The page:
Maybe as a yoga teacher you didn’t think you had a “brand.” Maybe you’re working for yourself, teaching classes and you were trained by a senior teacher and have adopted that person’s style of presentation (for the most part). Well, regardless of that, you’re still your own brand. You, your personality, your likes, dislikes, stories, preferences and the information you share is all part of your “brand.” How you share this will include in person contact, of course, but via lots of other avenues including your website, social media tools, articles you write, videos you might make and a host of other avenues.
Even if your brand is not as distinct as Coca Cola, there’s always an opportunity for you to express yourself and distinguish yourself from others. This has nothing to do with “better than;” it’s more about helping people understand what they can expect when they take class with you or participate in a workshop or any other host of other services you provide.
I just finished writing the supporting document for my Mentorship Module on “Building Your Brand,” so I thought I’d include some of the highlights here. I am by no means an expert in this area; I have a modest social media following and am building a mailing list. I’m self-taught in this area when it comes to social media usage although I constantly expose myself to training tools, videos and conferences on the subject. I also have corporate experience in marketing and branding so between the two, I’ve tried to develop my own strategy and approach to building my own brand.
So, what can you do? Well, you need to build two things: 1- a website, as mentioned before and 2- a mailing list. The mailing list will allow you to stay in touch with people who have chosen (note: we’re not putting people on a mailing list; they are opting in) to stay in touch with you. Your mailing list, when used wisely, will allow you to create special emails to your mailing list subscribers. While email might seem antiquated when compared to the flashy pages of Facebook and Twitter, the reality is there is a much greater chance that one of your subscribers will see your email and open it, than will see your post on social media.
Let’s talk about some of the components of your website:
About you: This page will describe a bit about you, your background, your teaching experience and anything else that you wish to share. It should be professional but also should allow for people to get a sense of who you are.
Schedule: This should detail your public classes and include links to the studios, class times and a short description of the type of class (heated flow yoga, restorative, etc.)
Articles: If you have a regular writing gig someplace and write articles or if you’ve written articles in the past, have a page where you can link to them here. This will allow your website visitors to see your articles and find out about other areas of expertise that you have (all yoga related, of course)
Events: This should be a page that lists any special events (outside of classes) that you have. These could include workshops, trainings, children’s classes, speaking engagements or free events.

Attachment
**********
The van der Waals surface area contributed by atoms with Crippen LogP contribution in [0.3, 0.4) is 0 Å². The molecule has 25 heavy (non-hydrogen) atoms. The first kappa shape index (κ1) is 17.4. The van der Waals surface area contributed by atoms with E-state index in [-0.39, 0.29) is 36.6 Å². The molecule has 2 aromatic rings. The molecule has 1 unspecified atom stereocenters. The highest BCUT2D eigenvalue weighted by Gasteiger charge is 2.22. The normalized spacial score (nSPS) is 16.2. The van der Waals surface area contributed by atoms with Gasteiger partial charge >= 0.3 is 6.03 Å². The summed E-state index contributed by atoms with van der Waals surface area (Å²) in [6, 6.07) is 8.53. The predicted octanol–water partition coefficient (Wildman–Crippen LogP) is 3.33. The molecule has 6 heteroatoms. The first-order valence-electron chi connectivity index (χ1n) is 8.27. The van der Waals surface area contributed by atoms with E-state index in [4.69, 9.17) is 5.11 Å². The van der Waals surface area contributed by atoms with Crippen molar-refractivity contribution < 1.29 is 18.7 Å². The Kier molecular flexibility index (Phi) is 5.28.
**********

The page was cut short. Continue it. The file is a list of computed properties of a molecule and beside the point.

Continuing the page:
Contact: This page should have a link to a “Contact Me” email that will allow a visitor to send you an email. You should have an email that is related to your website (email@example.com is the email for my website, www.barebonesyoga.com)
There are other pages you can build as well. This is just a starter list.
The Mailing List:
Building a mailing list will give you a way to stay in touch with people who have decided they want to stay in touch with you. Much like a “fan” to your Facebook page or a “follower” on your Twitter or Instagram profile, these are people who have decided that they want to stay in touch with what you’re doing. Just like with these social media sites, your mailing list is “opt in/opt out” which means that just as they can opt in to receive your notices, they can also opt out at any time when they decide that they no longer wish to stay in touch. So, the word to the wise is this: use your link to your mailing list subscribers judiciously! Only send emails when they are absolutely necessary. Also, if you decide to do things like send videos or newsletters, get into a regular pattern so people will come to depend on seeing them.
Here are some ways you can use your mailing list:
Create a newsletter: Use this to inform your subscribers of up and coming events and remind them of your schedule.
Send out alerts about special events: Again, use this judiciously as you don’t want to be a pest. But, it can be a good way to let people know what’s going on and have a better chance that they see it.
Ask for feedback, ask a question, and solicit input on program development: Again, this is another one to use only every once in a while but it can be really useful to ask your subscribers what they want.
In this section, we’ll talk about the social media tools and suggested use for some of the major players: Facebook, Twitter, Instagram, You Tube and LinkedIn.
Facebook has two ways to build a profile: one, as a personal profile, which is the more common use for Facebook. This is the typical use for people when they sign up. But there are, of course, other options, like building a business page. Facebook gives you several different options for kinds of business pages. The categories are: local business or place; company, organization or institution; brand or product; artist, band or public figure; entertainment; cause or community. As a yoga teacher, you can certainly use your personal page as your business page and essentially build knowledge about your teaching and related activity off of that page. Another approach is to build a separate business page and use this as a way to build awareness.